Signs of Life Day Three

When I was 15 years old, I was easily 70 lbs. heavier than I am right now. I was unhealthy and insecure, but when I started Rollerblading on the weekends in an attempt to lose weight (hey, it was the 1990s!), I never thought it would lead to a lifetime of enjoying exercise.

Fast forward TWO DECADES and I’m still at it. Though my Rollerblades have long since been retired and replaced with running shoes, a gym membership, and a yoga mat, I still enjoy the mental and physical release exercise gives me. It is for my brain first and my body second.

It’s a curious thing, then, to still struggle with body image, self-esteem, and all that emotional garbage I’ve been carrying around for most of my life. It makes no sense whatsoever, but that is the nature of the beast. It is my lot. But I continue to exercise – and continue to love it – because this is the one body I have. There’s no swapping it out for another.

So today, after my workout was complete, I did the thing that I never do: I snapped a photo of myself at the gym. I felt silly doing it, but in that moment I wanted evidence that I am alive and healthy and able to do many things. 

One day I will not be able to do this. Today is not that day.

Signs of Life is a blog series I’m writing for February 2017. It was born out of desire to replace the negativity and despair that’s been bogging down our friendships, families, and communities after a tumultuous election season. This series won’t solve the world’s problems, but I hope it will create a speck of light and positivity when and where it is needed. 

Why I didn’t want a daughter

I was so glad when we were given boys: the first boy in 2003, the second in 2006. Two boys meant we’d never have to deal with self-esteem issues, body image problems, and disordered eating. Sure, we’d have other stuff, but not that.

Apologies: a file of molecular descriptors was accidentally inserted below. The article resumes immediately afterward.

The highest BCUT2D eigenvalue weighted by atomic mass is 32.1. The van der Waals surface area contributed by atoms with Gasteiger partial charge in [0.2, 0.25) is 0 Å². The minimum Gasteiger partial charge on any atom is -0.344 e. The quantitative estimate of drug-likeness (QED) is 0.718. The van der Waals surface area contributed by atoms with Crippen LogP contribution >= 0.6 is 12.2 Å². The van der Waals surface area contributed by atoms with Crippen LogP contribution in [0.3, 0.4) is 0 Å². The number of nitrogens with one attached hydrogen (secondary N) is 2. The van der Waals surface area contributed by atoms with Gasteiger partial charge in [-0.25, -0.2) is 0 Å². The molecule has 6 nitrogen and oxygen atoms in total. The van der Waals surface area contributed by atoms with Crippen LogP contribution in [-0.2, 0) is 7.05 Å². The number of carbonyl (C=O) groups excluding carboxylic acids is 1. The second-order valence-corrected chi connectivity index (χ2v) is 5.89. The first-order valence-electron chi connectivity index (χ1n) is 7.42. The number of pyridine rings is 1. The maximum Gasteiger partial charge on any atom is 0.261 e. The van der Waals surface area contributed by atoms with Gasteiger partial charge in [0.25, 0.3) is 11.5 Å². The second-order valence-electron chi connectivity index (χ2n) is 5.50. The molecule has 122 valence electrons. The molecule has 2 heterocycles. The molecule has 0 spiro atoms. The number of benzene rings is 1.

Boy, was I wrong.

Growing up a chubby kid, and then a very overweight teenager, I was pleased with my emaciated senior high school self. Not only did I drop 85 pounds through disordered eating and excessive exercise, I’d also gained some attention. Boys finally noticed me. People called me pretty. No more did I hear, “You have such a pretty face.” (Which is an insult, if you didn’t know.)

My poorly patterned lifestyle waned halfway through college. I decided not to actively destroy myself anymore. The heart palpitations ended, I stopped being anemic. There were some permanent repercussions, but nothing life threatening. Though the weight I gained back – nearly 30 pounds – was difficult for my brain to process, I just kept telling myself, “This is what’s healthy. This is okay.”

Ah, but it’s never been okay. The body dysmorphia remains. It still haunts. I manage it. 

From the first time I started thinking about motherhood, I crossed my fingers for boys. Boys don’t have body image problems. They don’t care about weight and size and the way their clothes rub against their bodies. They are not like us. They are not like girls.

When Jeremy and Jackson came along, I breathed a sigh of relief. We would dodge these demons entirely.

Only recently did I recognize the ignorance in my lopsided reasoning, and by “recently,” I mean in the last five years. As I’ve watched puberty creep onto our doorstep, I’ve been slapped into reality. Body image struggles are not exclusive to one gender. They haunt some and ignore others. Whether we had boys or girls was irrelevant.